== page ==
Cyrus SASL

Available for: Mac OS X v10.3.8, Mac OS X Server v10.3.8

CVE-ID: CAN-2002-1347, CAN-2004-0884

Impact: Multiple vulnerabilities in Cyrus SASL, including remote denial of service and possible remote code execution in applications that use this library.

Description: Cyrus SASL is updated to address several security holes caused by improper data validation, memory allocation, and data handling.

This has the same effect as the last one.

Folder permissions

Available for: Mac OS X v10.3.8, Mac OS X Server v10.3.8

CVE-ID: CAN-2005-0712

Impact: World-writable permissions on several directories, allowing potential file race conditions or local privilege escalation.

Description: Secure folder permissions are applied to protect the installer’s receipt cache and system-level ColorSync profiles. Credit to Eric Hall of DarkArt Consulting Services, Michael Haller ([email protected]), and (root at for reporting this issue.

Certain parts of the filesystem were left with permissions that allowed arbitrary data be written to them (which means a malicious program could be written out or tons of data that would be hard to track down).


Available for: Mac OS X Server v10.3.8

CVE-ID: CAN-2005-0202

Impact: Directory traversal issue in Mailman that could allow access to arbitrary files.

Description: Mailman is a software package that provides mailing list management. This update addresses an exposure in Mailman’s private archive handling that allowed remote access to arbitrary files on the system. Further information is available from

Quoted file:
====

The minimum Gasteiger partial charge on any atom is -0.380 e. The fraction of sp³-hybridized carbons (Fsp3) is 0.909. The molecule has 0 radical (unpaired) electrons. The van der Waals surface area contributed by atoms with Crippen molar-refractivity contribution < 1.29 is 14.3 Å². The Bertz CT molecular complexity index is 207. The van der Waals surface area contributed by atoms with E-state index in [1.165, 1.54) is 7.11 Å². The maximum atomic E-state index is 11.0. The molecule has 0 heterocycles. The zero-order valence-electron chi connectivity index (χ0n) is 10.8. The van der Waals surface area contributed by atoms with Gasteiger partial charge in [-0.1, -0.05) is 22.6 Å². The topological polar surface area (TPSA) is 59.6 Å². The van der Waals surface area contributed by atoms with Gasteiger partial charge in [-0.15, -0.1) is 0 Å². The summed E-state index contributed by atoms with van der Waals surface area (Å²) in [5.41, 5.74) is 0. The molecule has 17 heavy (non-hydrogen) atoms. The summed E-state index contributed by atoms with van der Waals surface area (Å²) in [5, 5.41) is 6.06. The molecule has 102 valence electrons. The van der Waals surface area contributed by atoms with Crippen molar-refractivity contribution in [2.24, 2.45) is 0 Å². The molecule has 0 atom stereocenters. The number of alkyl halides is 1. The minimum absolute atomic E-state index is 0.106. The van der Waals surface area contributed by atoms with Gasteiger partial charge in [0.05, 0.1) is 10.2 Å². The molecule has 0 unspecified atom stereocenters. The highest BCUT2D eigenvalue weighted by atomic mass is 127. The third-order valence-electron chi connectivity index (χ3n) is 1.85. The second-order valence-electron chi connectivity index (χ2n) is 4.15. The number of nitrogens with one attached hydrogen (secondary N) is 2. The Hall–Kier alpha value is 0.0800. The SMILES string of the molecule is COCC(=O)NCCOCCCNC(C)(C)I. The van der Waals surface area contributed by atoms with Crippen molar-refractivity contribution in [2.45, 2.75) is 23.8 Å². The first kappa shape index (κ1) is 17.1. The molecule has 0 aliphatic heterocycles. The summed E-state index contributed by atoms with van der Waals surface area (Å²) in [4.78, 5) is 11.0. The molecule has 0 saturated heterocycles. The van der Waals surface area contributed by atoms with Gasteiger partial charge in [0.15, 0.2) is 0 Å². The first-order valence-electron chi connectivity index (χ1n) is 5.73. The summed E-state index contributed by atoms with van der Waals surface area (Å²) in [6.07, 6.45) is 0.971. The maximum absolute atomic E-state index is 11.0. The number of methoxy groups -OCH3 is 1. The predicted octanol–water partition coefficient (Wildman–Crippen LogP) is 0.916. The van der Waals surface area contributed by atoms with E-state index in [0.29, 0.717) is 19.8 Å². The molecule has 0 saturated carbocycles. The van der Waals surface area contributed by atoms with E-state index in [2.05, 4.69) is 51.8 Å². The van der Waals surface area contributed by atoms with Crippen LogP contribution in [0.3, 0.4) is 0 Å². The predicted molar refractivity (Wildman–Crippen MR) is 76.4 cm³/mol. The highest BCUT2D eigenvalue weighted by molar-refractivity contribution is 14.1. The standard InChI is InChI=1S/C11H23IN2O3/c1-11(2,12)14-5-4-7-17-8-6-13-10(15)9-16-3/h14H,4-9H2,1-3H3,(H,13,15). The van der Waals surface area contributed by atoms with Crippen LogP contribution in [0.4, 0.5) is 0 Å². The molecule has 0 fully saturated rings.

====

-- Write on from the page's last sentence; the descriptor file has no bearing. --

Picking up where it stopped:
Server only again. This allowed remote people to access arbitrary parts of the system, reading your private data or writing in malicious programs.


Available for: Mac OS X v10.3.8, Mac OS X Server v10.3.8

CVE-ID: CAN-2005-0234

Impact: Maliciously registered International Domain Names (IDN) can make URLs visually appear as legitimate sites.

Description: Support for Unicode characters within domain names (International Domain Name support) can allow maliciously registered domain names to visually appear as legitimate sites. Safari has been modified so that it consults a user-customizable list of scripts that are allowed to be displayed natively. Characters based on scripts that are not in the allowed list are displayed in their Punycode equivalent. The default list of allowed scripts does not include Roman look-alike scripts. Credit to Eric Johanson ([email protected]) for reporting this issue to us. More information is available here.

This is by far the most visible fix for most users. Check out the full writeup including an example. Basically, using special character combinations, one can make a domain name look identical to another, such as Paypal, or Amazon. This is incredibly bad because phishers could collect your usernames, passwords, and credit card numbers by fooling you into trusting the site. Now these special domain names look different. The fake “” suddenly becomes “xn–”. Whoa. Safari users need this update.